KETTAMA, Morocco (AP) — In the rugged Rif mountains, Abdelkhalek Benabdallah strode among towering marijuana plants, checking the buds for the telltale spots of white that indicate they are ready for harvest.
Much of the crop had been picked and left to dry on the roofs of stone-and-wood huts that dot the valley, the heart of Morocco’s pot-growing region. Benabdallah says he openly grows the crop, while understanding the risk: “We are regularly subject to blackmail by the gendarmes,” he said as he scythed through stalks and wrapped them into a bundle.
Abdelkhalek Ben Abdellah inspects his cannabis fields in the Rif mountains in the Village of Bni Hmed in Ketama Abdelghaya valley, northern Morocco, on September 14, 2014. (photo credit: AP Photo/Abdeljalil Bounhar)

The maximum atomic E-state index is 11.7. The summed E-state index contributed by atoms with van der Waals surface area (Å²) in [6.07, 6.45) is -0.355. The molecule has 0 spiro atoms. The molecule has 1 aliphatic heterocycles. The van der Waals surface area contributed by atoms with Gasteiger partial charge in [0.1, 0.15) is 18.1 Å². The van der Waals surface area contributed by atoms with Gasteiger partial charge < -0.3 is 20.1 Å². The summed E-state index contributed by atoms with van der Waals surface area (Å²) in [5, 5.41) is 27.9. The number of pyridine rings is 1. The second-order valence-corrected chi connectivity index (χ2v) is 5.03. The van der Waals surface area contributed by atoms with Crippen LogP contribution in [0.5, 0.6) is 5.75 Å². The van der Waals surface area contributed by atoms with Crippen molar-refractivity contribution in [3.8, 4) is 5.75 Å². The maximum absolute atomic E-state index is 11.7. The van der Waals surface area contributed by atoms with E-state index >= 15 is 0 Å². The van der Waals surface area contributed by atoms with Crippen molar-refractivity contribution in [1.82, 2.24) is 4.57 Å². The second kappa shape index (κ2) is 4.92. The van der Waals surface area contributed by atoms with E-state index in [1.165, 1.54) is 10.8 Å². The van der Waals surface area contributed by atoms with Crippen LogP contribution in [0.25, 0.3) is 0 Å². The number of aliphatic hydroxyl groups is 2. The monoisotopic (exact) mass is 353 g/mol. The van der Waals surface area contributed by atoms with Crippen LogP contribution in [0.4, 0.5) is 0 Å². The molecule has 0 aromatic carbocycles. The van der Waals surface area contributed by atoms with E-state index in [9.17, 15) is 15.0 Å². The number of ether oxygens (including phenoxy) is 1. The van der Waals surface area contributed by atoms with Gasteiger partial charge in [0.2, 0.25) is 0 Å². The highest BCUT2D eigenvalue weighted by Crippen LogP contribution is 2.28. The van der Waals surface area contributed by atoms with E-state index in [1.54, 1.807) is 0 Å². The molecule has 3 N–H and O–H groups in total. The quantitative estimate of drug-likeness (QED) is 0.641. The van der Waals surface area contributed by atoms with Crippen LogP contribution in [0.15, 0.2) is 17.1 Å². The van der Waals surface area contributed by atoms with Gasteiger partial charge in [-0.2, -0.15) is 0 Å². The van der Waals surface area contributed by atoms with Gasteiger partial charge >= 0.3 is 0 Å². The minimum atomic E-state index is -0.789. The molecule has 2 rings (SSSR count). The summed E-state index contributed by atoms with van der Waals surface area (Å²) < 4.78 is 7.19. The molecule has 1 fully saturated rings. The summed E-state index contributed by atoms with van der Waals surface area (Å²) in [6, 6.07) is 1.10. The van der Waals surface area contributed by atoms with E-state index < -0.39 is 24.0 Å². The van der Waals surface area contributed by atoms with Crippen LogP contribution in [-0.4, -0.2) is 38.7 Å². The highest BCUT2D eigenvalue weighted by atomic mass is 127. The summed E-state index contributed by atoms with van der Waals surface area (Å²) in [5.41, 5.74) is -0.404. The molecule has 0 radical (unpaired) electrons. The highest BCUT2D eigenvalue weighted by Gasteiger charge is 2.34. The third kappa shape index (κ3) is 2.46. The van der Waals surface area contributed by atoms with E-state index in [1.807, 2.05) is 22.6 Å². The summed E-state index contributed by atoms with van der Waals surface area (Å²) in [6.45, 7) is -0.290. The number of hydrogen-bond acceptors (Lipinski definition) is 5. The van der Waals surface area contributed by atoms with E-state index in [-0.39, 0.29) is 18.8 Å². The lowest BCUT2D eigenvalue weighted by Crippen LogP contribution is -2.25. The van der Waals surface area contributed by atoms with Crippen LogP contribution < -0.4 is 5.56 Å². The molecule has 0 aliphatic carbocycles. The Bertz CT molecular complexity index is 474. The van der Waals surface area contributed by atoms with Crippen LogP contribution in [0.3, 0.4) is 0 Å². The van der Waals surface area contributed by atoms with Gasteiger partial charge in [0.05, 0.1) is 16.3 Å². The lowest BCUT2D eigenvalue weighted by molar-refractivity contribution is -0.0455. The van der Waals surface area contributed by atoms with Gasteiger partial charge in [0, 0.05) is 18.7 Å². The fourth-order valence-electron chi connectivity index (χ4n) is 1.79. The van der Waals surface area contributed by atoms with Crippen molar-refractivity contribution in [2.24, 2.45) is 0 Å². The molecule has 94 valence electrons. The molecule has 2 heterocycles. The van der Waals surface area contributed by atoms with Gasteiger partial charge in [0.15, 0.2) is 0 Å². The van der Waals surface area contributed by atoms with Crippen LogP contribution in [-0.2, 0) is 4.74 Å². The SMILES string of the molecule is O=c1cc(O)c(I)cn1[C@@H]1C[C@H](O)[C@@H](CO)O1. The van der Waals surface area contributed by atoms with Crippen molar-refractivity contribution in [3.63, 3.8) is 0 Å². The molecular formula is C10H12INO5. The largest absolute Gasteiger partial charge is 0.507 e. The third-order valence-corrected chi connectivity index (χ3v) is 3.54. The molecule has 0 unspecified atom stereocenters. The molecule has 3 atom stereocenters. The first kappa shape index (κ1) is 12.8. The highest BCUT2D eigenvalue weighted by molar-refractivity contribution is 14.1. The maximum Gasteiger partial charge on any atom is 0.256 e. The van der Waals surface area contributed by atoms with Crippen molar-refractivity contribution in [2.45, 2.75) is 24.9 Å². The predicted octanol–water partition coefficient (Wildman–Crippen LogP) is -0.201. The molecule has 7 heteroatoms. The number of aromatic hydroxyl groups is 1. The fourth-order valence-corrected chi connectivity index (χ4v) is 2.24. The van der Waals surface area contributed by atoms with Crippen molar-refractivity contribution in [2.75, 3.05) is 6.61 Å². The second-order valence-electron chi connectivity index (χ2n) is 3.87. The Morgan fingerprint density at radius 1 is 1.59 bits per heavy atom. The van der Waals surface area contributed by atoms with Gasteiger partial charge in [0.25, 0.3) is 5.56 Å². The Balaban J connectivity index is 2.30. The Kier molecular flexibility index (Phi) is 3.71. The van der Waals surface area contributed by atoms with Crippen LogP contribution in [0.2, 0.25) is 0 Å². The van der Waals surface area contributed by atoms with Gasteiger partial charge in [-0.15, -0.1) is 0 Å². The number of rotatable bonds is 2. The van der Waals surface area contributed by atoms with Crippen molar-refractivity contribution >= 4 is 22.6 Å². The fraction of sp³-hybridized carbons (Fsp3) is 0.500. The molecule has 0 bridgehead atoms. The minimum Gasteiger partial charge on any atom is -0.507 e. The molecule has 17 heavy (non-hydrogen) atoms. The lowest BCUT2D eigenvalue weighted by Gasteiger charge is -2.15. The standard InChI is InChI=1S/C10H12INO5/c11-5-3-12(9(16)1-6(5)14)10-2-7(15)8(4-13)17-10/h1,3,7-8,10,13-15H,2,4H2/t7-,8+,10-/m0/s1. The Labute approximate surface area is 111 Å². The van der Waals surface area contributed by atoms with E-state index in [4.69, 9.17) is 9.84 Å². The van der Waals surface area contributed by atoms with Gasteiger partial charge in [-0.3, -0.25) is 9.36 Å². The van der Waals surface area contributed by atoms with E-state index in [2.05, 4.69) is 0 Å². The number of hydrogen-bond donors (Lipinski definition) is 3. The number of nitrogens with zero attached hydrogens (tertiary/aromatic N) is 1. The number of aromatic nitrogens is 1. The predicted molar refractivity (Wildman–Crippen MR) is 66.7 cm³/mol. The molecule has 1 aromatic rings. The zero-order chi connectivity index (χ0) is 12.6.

Morocco’s marijuana farmers live in a strange limbo in which the brilliant green fields are left alone, while the growers themselves face constant police harassment. A new draft law may bring some reprieve: It aims to legalize marijuana growing for medical and industrial uses, a radical idea for a Muslim nation. It could alleviate poverty and social unrest, but the proposal faces stiff opposition in this conservative country, as well as the suspicions of farmers themselves, who think politicians can do nothing help them.
Morocco is joining many other countries in the world, as well as some US states, in re-examining drug policies and looking to some degree of legalization. Morocco’s situation is unusual, however, in that Islamic traditions create deep taboos against drugs, despite the centuries-old tradition of growing marijuana in the north…